Sony PlayStation Network hacked -- again
Sony: Breach is smaller than spring attacks that shut down its gaming network
No credit cards were accessed, company says
Users seem happier with response than they were with delays in announcing last attack
Sony’s PlayStation Network, the gaming and entertainment platform knocked offline for weeks this spring, has been hit again.
In a message to members, Phillip Reitenger, Sony’s chief information security officer, said the company detected an attempt to try a massive number of user IDs and passwords on its network.
The PlayStation Network and Sony Online Entertainment were impacted, Reitenger said.
But unlike the spring attack, when virtually every one of the PlayStation Network’s 70 million subscribers lost total access, only one-tenth of 1 percent (about 93,000 people divided between PSN and Online Entertainment) had their information accessed and were locked down, the company said.
Only a small percentage of those accounts showed suspicious activity after they were accessed, he said.
“We want to take this opportunity to remind our consumers about the increasingly common threat of fraudulent activity online, as well as the importance of having a strong password and having a username/password combination that is not associated with other online services or sites,” Reitenger wrote.
“We encourage you to choose unique, hard-to-guess passwords and always look for unusual activity in your account.”
No credit card information was accessed in the hack, according to the letter.
Network customers who were affected received an e-mail from Sony notifying them of the issue. Everyone who is affected is required by Sony to change their passwords on the network.
The PlayStation Network went down on April 20 after a Web attack on the network, which lets people download games and videos and play them with each other online. Most players couldn’t use the network for weeks and it wasn’t completely restored until the PlayStation Store went back online in early June.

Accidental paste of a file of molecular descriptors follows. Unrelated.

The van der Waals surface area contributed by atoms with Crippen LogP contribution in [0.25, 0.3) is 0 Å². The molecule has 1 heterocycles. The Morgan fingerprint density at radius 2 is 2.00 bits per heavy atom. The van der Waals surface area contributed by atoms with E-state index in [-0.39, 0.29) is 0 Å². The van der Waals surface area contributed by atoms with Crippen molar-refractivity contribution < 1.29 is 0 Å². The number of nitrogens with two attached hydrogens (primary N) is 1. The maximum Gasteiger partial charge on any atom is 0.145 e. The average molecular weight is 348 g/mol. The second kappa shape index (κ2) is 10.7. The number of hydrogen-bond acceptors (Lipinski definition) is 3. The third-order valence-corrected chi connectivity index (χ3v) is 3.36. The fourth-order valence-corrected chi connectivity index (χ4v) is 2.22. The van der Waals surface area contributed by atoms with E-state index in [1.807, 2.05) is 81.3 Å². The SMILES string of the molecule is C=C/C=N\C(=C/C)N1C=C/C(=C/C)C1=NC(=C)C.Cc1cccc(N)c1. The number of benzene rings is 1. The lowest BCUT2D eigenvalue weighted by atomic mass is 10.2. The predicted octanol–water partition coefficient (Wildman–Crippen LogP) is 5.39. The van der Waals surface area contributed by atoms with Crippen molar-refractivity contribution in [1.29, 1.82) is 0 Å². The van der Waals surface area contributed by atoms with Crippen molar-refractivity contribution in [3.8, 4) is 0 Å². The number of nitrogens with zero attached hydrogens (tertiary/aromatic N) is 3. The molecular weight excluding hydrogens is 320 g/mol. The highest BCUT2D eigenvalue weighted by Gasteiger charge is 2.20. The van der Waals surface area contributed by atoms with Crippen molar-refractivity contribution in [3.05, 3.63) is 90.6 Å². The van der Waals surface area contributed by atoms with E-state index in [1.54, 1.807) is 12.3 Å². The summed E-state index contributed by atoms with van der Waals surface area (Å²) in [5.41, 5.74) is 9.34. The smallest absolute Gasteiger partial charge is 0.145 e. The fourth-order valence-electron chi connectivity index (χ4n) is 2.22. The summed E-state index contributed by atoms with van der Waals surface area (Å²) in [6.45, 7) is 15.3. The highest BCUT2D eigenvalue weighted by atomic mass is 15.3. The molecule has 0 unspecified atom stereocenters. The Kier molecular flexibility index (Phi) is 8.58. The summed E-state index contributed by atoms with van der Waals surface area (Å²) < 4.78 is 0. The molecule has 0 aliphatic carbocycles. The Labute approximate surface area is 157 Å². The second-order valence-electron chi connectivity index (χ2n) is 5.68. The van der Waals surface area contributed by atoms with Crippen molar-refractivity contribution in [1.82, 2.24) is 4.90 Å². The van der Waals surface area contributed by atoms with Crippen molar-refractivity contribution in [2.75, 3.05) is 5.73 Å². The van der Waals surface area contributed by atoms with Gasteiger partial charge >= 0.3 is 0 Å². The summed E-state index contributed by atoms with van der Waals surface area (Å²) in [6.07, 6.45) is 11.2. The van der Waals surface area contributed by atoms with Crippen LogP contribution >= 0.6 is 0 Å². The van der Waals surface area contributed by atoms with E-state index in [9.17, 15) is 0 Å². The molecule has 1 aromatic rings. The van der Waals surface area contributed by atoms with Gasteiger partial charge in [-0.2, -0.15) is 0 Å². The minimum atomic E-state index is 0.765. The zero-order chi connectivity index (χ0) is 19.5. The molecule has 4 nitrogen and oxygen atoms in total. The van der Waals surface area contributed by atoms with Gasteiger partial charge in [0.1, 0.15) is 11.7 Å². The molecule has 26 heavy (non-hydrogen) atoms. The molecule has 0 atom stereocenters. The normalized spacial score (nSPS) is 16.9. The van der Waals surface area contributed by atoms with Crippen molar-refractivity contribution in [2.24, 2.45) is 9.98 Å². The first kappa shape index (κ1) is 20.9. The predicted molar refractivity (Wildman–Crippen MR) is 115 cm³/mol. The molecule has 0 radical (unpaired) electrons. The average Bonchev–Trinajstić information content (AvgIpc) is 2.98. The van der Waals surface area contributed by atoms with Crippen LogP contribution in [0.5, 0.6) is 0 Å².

A London 19-year-old allegedly affiliated with the hacker group LulzSec was arrested in late June in connection with the Sony attack. LulzSec, purportedly a spin-off of the bigger hacker collective Anonymous, posted what they claim is proprietary information from Sony Pictures and other Sony properties’ websites online.
At June’s E3 video-gaming expo, Sony Computer Entertainment of America president Jack Tretton apologized to players for the outages.
He called it the “elephant in the room” and thanked gamers for staying loyal during the down time.
“You are the lifeblood of this company. Without you there is no Playstation,” Tretton said. “I want to apologize, both personally and on behalf of the company, for any anxiety we caused you.
Many users had responded angrily in the spring, with many of their complaints centering around the week Sony took between the hack and making it known to players.
This time, comments on Reitenger’s online post seemed more positive.
“Thanks for letting everyone know so soon,” one user wrote. “It’s better to be aware.”
“This is good that your letting us know this before everyone goes in another rage,” said another.